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Zurich 6.18.92
The 'Mamasan' Trilogy

Live from 6/18/92

"It's about incest; and it's about murder; and you know all those good things. And if you can picture it in your mind, the third song takes place in a jail cell. So this is our own little mini-opera here." --EV, 6/18/92

I remember when I first traded for a live Pearl Jam tape. It was the (famous) "Easter 94 show," (aka "Atlanta") which was broadcast via radio. Fans taped it and shared it with those who either didn't tape or didn't receive the broadcast. This was like gold to me ... I'd only heard studio recordings previously. I wanted more.

A "hot topic" on the now long-defunct Garden of Stone mailing list was the Zurich '92 show ... that "the trilogy" (a sort of mini-opera) was played and explained there. I wanted to hear that, so that was my next trade (acquired in exchange for blank tapes and return postage). Upon arrival, I hurriedly unwrapped the little packet, slid it into the tape deck and settled in front of the speakers to listen with great anticipation. From the beautiful opening ("Oceans") to the powerful "State of Love and Trust" (wow, this is great live!) to "Brass in Pocket" (they do Pretenders!?!) This was VERY exciting!!!

But the real treasure in this show is the first appearance of "the trilogy" (and titled by Ed, reason unknown, as 'Mamasan'): the consecutive progression of "Alive," "Once" and "Footsteps." At this show, June 18, 1992 at the Volkshaus in Zurich, Switzerland, Ed explains to the crowd the story behind the songs, and how these three songs come together to form "our own little mini-opera." (This is discussed at length in last month's Song X.)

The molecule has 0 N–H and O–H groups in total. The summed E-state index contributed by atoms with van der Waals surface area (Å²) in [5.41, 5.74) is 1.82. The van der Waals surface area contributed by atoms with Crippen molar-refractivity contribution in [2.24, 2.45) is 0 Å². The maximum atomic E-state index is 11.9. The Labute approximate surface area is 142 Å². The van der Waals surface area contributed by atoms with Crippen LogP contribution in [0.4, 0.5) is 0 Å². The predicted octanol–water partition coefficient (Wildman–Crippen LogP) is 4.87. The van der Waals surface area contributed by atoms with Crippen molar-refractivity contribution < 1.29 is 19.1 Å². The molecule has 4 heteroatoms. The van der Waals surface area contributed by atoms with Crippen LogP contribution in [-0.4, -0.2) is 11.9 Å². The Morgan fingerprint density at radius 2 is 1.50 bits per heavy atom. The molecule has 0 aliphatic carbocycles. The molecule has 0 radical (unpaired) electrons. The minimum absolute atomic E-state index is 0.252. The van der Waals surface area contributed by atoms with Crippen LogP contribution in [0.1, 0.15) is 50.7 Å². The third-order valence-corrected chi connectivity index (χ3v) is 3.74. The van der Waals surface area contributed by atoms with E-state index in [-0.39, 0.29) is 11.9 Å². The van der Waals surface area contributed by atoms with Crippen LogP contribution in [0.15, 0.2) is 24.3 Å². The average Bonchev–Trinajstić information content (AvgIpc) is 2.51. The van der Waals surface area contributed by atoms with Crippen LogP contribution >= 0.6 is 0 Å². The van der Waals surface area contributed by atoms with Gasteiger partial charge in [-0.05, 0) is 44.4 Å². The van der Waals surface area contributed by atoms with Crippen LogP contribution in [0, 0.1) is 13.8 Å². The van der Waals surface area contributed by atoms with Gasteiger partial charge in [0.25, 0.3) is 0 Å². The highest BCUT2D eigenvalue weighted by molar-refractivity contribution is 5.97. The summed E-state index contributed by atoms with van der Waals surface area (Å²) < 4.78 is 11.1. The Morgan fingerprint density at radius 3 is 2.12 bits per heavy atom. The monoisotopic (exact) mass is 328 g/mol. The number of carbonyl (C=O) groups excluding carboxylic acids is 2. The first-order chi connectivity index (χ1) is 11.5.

The trilogy is also explained in Cameron Crowe's 10/28/93 Rolling Stone article "Five Against the World" article as a tale of ...

one who is wronged and does wrong

live from 6/18/92
[mp3 - 9,016K]


  "The story of the song is that a mother is with a father and the father dies. It's an intense thing because the son looks just like the father. The son grows up to be the father, the person that she lost. His father's dead, and now this confusion, his mother, his love, how does he love her, how does she love him? In fact, the mother, even though she marries somebody else, there's no one she's ever loved more than the father. You know how it is, first loves and stuff. And the guy dies. How could you ever get him back? But the son. He looks exactly like him. It's uncanny. So she wants him. The son is oblivious to it all. He doesn't know what the fuck is going on. He's still dealing, he's still growing up. He's still dealing with love, he's still dealing with the death of his father. All he knows is 'I'm still alive' -- those three words, that's totally out of burden."